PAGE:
“Culture to an organisation is what personality is to an individual”
Organisational culture can appear to be one of those ‘fluffy’ terms we hear spoken about in the workplace, but which tends not be given as much ‘air time’ as ‘Business Development’, ‘Sales’, and ‘Financial Planning’, etc. I often hear business professionals say, ” I really need to focus on the ‘bread and butter’ at the moment, all that other ‘culture stuff’ frankly can wait”
A bit like a dog, dizzied by running around in circles chasing its tail, we can at times tend to ignore that which really matters and which has long term consequences, in favour of chasing the immediate and short-lived. Organisational culture is like the rails upon which a train runs. Though ensuring the comfort of passengers is of immediate importance, of even greater importance is the regular maintenance of the rails to ensure the safe and continuous running of the train. Indeed, where there exists a slight relaxing in the focus on the safety of the rails themselves, the consequences can be catastrophic for passengers – as we already know from unfortunate experiences.
These are economically challenging times: Europe is in a deep financial crisis – and the impact on organisations in the UK particularly, in terms of redundancies and reduced staff investment, is widely acknowledged. It is of course a natural human reaction of leadership to consistently focus, sometimes unknowingly, on the ‘hard’ bottom-line organisational functions which directly influence how the Profit and Loss Corporate balance sheet ‘looks and feels‘. But “what about the people”, I ask?? It is equally important to remember during these times that just like the train that needs a safe track to run on, so too do organisations totally depend on their people to ensure they emerge from through these challenging times – unscathed. People, after all, are an organisation’s most cherished assets. Otherwise called ‘the Psychological Contract’, Leadership need to continually invest in instilling a sense of belonging, ownership and involvement in their staff, so as to ensure they keep up levels of creativity, performance and the competitive advantage – all of which derives directly from a solid, well-communicated, and internalised ‘organisational culture’.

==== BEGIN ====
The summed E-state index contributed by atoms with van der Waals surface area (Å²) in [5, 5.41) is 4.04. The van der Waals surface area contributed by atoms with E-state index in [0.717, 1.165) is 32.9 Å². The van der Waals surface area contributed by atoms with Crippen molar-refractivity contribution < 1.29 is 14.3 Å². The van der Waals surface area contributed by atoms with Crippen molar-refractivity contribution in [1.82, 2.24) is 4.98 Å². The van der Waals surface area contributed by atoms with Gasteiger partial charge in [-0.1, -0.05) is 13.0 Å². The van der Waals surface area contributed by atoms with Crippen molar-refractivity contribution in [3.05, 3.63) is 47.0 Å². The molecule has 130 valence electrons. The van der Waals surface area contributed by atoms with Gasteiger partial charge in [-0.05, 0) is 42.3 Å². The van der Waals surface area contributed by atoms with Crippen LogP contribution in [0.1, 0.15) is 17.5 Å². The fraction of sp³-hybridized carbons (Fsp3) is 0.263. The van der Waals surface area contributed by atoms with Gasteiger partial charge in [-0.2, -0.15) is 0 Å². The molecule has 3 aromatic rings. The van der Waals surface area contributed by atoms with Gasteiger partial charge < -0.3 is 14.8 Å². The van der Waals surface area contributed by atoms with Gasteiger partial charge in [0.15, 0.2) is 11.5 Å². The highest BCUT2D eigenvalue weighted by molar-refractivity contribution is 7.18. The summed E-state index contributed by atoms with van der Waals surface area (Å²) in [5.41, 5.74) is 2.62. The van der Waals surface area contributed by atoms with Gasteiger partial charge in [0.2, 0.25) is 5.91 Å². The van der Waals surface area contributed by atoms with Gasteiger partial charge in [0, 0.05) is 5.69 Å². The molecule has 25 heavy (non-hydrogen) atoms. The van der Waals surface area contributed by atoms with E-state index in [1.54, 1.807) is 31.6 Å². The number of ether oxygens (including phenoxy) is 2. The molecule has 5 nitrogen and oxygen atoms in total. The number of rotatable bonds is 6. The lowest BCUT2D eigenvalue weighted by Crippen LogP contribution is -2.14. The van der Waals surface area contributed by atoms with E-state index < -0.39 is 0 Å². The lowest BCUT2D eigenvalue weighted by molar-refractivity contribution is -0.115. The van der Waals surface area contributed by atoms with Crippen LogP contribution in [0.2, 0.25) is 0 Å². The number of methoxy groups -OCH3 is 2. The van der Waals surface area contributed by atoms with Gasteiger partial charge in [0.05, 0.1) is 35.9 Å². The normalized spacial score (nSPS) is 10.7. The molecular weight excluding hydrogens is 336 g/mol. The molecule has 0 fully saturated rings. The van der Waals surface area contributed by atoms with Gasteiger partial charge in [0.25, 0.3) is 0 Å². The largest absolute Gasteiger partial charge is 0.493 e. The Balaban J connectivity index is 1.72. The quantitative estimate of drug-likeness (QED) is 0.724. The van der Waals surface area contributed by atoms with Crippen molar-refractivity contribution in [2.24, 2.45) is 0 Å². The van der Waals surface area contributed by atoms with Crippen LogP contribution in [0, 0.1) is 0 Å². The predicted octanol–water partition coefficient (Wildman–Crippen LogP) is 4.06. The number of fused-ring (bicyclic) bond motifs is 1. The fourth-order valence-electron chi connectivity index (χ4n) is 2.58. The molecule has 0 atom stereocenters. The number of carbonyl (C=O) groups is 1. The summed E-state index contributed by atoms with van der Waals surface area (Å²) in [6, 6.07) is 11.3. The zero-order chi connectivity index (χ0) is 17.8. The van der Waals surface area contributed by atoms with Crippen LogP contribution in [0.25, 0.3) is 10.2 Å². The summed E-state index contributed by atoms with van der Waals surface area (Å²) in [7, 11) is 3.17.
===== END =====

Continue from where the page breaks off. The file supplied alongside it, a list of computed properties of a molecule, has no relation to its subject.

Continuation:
A colleague once said to me: “Culture to an organisation is like what personality is to an individual”. Re-connecting with the ‘personality’ of an organisation – its vision, mission, values and beliefs, etc – with the precise aim of re-invigorating performance, is only done through connecting with the personality of the individuals in the organisation – their differences, their experiences, skills, backgrounds…their diversity. This process of ‘re-connecting’ with all staff and indeed their ‘whole personality’, re-establishes and cements the culture of the organisation as it links in with the ‘traits’ of individuals to create a competitive advantage – regardless of existing economic challenges.